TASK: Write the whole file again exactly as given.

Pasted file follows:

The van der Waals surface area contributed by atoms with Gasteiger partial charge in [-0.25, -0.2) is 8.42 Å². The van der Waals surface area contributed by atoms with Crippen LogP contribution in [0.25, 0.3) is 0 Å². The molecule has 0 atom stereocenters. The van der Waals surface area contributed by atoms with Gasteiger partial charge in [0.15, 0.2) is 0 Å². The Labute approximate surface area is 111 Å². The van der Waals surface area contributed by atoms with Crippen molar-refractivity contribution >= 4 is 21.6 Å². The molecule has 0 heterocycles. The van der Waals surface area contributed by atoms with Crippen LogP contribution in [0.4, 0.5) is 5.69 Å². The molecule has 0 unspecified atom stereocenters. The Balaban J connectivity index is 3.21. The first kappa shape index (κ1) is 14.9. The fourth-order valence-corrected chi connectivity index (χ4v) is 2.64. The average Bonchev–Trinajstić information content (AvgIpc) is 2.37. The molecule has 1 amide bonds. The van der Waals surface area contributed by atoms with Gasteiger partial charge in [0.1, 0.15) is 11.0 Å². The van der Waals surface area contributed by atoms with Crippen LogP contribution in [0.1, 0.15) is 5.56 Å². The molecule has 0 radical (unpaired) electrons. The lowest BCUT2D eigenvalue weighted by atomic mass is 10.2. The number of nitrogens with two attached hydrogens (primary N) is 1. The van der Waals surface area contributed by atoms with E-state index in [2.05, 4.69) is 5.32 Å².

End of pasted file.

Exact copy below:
The van der Waals surface area contributed by atoms with Gasteiger partial charge in [-0.25, -0.2) is 8.42 Å². The van der Waals surface area contributed by atoms with Crippen LogP contribution in [0.25, 0.3) is 0 Å². The molecule has 0 atom stereocenters. The van der Waals surface area contributed by atoms with Gasteiger partial charge in [0.15, 0.2) is 0 Å². The Labute approximate surface area is 111 Å². The van der Waals surface area contributed by atoms with Crippen molar-refractivity contribution >= 4 is 21.6 Å². The molecule has 0 heterocycles. The van der Waals surface area contributed by atoms with Crippen LogP contribution in [0.4, 0.5) is 5.69 Å². The molecule has 0 unspecified atom stereocenters. The Balaban J connectivity index is 3.21. The first kappa shape index (κ1) is 14.9. The fourth-order valence-corrected chi connectivity index (χ4v) is 2.64. The average Bonchev–Trinajstić information content (AvgIpc) is 2.37. The molecule has 1 amide bonds. The van der Waals surface area contributed by atoms with Gasteiger partial charge in [0.1, 0.15) is 11.0 Å². The van der Waals surface area contributed by atoms with Crippen LogP contribution in [0.1, 0.15) is 5.56 Å². The molecule has 0 radical (unpaired) electrons. The lowest BCUT2D eigenvalue weighted by atomic mass is 10.2. The number of nitrogens with two attached hydrogens (primary N) is 1. The van der Waals surface area contributed by atoms with E-state index in [2.05, 4.69) is 5.32 Å².